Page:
Why the Joe Rogan Spotify drama is a public health concern

key takeaways

  • Joe Rogan is the latest public figure to be criticized for promoting COVID-19 misinformation on his exclusive Spotify podcast.
  • More than 250 health professionals have signed an open letter to Spotify asking the company to develop clear policies to moderate misinformation on its platform.
  • Misinformation isn’t new, but it can affect someone’s health decisions and safety amid a pandemic, experts say.

Some celebrities have spread health misinformation throughout the pandemic, singer Nicki Minaj tweeted rumors that COVID-19 caused erectile dysfunction last September, and host Joe Rogan on his Spotify-exclusive podcast “The Joe Rogan” Experience” continues to spread disinformation about COVID-19. ”

More than 250 health professionals have signed an open letter to Spotify criticizing Rogan’s podcast for “promoting unfounded conspiracy theories.” They demand that companies have clear policies to moderate misinformation on their platforms.

Rogan issued an apology via Instagram after several singers pulled their music from Spotify as a form of protest. Spotify didn’t remove any controversial episodes, but announced it would flag COVID-19-related content and links to health resources, This Wall Street Journal report.

Dr. Jason Diaz, a virology expert at LaSalle University, wrote on Twitter that he recently learned that an unvaccinated family member died of COVID as the Joe Rogan drama unfolded. In the tweet, Diaz said he wished he could have done more to address their hesitations.

“It’s so hard when you have someone you want to convince [that] There’s a different way of looking at something — a vaccine in this case — and making them persistently resistant, and then you’ll see the results,” Diaz told VigorTip.

Diaz said he doubts his family has listened to Rogan’s podcast, but he is one of many who have battled with his family over misinformation during the pandemic.

“We’re seeing the consequences from multiple fronts, not just the coronavirus, and the consequences are especially dire,” he said.

Misinformation isn’t new, but it costs lives

To combat misinformation, experts say it is important to call on scientific bodies to provide clear guidance, scrutinize information through reputable sources and engage in good faith conversations with those who appear to be spreading fake news.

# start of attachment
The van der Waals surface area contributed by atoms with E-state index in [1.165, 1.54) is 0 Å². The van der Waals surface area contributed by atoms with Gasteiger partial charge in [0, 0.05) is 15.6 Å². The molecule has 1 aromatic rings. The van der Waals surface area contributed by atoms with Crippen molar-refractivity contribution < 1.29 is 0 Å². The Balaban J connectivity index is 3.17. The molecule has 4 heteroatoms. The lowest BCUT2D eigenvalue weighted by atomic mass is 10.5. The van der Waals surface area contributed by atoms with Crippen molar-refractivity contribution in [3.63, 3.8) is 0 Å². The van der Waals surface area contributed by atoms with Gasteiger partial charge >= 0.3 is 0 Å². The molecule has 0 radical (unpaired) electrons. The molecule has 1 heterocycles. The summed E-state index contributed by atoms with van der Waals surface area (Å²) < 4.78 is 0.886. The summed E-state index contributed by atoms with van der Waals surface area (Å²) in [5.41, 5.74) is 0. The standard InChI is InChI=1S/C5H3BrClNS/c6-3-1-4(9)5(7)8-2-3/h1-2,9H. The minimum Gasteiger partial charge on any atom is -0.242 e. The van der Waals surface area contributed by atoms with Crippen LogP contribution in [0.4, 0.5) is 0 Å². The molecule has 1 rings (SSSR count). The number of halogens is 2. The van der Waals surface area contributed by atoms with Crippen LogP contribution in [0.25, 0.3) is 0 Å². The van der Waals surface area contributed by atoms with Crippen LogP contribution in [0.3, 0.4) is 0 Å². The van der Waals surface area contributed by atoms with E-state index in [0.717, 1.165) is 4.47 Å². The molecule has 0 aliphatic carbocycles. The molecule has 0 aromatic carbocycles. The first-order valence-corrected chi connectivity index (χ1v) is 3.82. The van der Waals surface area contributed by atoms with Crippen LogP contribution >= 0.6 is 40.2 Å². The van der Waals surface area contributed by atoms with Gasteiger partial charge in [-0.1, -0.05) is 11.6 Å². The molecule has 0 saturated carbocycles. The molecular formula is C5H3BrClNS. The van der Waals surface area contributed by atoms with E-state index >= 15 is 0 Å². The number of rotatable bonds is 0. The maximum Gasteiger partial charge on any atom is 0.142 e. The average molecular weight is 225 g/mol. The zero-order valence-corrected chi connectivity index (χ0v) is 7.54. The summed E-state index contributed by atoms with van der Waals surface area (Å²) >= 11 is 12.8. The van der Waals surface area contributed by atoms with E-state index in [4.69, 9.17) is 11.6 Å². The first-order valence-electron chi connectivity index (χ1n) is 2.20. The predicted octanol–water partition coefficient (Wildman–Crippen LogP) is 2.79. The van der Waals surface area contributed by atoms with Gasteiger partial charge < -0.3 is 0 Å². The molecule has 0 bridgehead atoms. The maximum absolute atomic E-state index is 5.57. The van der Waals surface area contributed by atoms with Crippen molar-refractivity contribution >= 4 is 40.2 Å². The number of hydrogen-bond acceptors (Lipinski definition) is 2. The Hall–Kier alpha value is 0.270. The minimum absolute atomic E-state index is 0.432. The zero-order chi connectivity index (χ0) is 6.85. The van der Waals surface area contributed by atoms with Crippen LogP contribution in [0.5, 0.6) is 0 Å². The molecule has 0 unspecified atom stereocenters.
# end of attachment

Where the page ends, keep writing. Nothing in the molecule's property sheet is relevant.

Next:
RTI International researcher Dr Brian Southwell told VigorTip the phenomenon of spreading misinformation is not new, but social media allows false claims to spread much faster than in the past.

“You have the ability to spread it quickly to 1,000 of their closest friends on social media,” Southwell said. “The cadence is different. The confusion about the source can be different. But I think we’ve had a panic over misinformation for a while.”

The threat of misinformation varies by topic, Southwell added. If a piece of fake news affects a person’s health decisions or safety, that would be the most terrifying. It’s important that people and groups adjust their responses to misinformation based on the severity of the topic, he added.

COVID-19 has claimed more than 880,000 lives in the United States. Vaccine hesitancy remains a major hurdle in the country’s response to the pandemic, despite research and real-world data showing that the vaccine is effective against hospitalizations and deaths.

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Because of the fear and lack of trust that has been simmering over the past two years, some people may be more likely than others to believe misinformation in the pandemic, Southwell said.

“It’s scary,” Southwell added. “There’s a lot of emotion going on and people have been worried.”

A lack of clear and concise information from health officials may have contributed to the problem, he said. As research on COVID-19 continues to evolve, some groups are calling on federal health agencies to switch between recommendations or to be vague about certain public health guidelines.

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“Science is evolving, but people want answers right away because it [is a] Terrible situation,” Southwell said. “I think it’s led to a proliferation of some misinformation. ”

The existence of misinformation isn’t the only problem, Southwell added. “It depends on how people react and whether there is an ongoing dialogue that respects any curiosity, concern or concern that people may have,”​​he said.

Dealing with misinformation on social media